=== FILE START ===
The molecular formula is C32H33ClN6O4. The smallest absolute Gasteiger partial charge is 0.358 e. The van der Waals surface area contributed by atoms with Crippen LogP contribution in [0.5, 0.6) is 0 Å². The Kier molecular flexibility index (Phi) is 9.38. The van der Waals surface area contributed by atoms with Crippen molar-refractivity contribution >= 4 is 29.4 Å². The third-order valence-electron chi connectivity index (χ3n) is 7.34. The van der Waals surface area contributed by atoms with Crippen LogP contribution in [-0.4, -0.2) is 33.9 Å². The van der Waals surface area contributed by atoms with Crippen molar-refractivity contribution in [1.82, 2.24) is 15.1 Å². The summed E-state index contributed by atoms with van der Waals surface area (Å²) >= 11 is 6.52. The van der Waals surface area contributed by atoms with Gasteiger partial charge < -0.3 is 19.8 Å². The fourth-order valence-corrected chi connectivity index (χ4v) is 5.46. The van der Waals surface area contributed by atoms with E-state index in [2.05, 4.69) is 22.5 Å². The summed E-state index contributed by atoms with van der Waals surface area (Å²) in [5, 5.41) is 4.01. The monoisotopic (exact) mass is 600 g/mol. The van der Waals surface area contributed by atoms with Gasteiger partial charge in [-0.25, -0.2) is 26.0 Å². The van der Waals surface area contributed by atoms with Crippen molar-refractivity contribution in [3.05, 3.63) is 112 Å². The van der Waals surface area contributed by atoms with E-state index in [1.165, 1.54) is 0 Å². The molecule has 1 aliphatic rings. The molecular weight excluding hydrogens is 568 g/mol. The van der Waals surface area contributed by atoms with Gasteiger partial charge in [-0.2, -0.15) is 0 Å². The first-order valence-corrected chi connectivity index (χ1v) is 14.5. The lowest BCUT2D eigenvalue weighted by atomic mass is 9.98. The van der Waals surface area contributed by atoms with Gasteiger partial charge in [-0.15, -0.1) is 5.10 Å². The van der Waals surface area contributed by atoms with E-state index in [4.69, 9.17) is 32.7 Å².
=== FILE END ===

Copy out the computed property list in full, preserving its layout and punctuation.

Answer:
The molecular formula is C32H33ClN6O4. The smallest absolute Gasteiger partial charge is 0.358 e. The van der Waals surface area contributed by atoms with Crippen LogP contribution in [0.5, 0.6) is 0 Å². The Kier molecular flexibility index (Phi) is 9.38. The van der Waals surface area contributed by atoms with Crippen molar-refractivity contribution >= 4 is 29.4 Å². The third-order valence-electron chi connectivity index (χ3n) is 7.34. The van der Waals surface area contributed by atoms with Crippen LogP contribution in [-0.4, -0.2) is 33.9 Å². The van der Waals surface area contributed by atoms with Crippen molar-refractivity contribution in [1.82, 2.24) is 15.1 Å². The summed E-state index contributed by atoms with van der Waals surface area (Å²) >= 11 is 6.52. The van der Waals surface area contributed by atoms with Gasteiger partial charge < -0.3 is 19.8 Å². The fourth-order valence-corrected chi connectivity index (χ4v) is 5.46. The van der Waals surface area contributed by atoms with E-state index in [2.05, 4.69) is 22.5 Å². The summed E-state index contributed by atoms with van der Waals surface area (Å²) in [5, 5.41) is 4.01. The monoisotopic (exact) mass is 600 g/mol. The van der Waals surface area contributed by atoms with Gasteiger partial charge in [-0.25, -0.2) is 26.0 Å². The van der Waals surface area contributed by atoms with Crippen molar-refractivity contribution in [3.05, 3.63) is 112 Å². The van der Waals surface area contributed by atoms with E-state index in [1.165, 1.54) is 0 Å². The molecule has 1 aliphatic rings. The molecular weight excluding hydrogens is 568 g/mol. The van der Waals surface area contributed by atoms with Gasteiger partial charge in [-0.2, -0.15) is 0 Å². The first-order valence-corrected chi connectivity index (χ1v) is 14.5. The lowest BCUT2D eigenvalue weighted by atomic mass is 9.98. The van der Waals surface area contributed by atoms with Gasteiger partial charge in [-0.15, -0.1) is 5.10 Å². The van der Waals surface area contributed by atoms with E-state index in [4.69, 9.17) is 32.7 Å².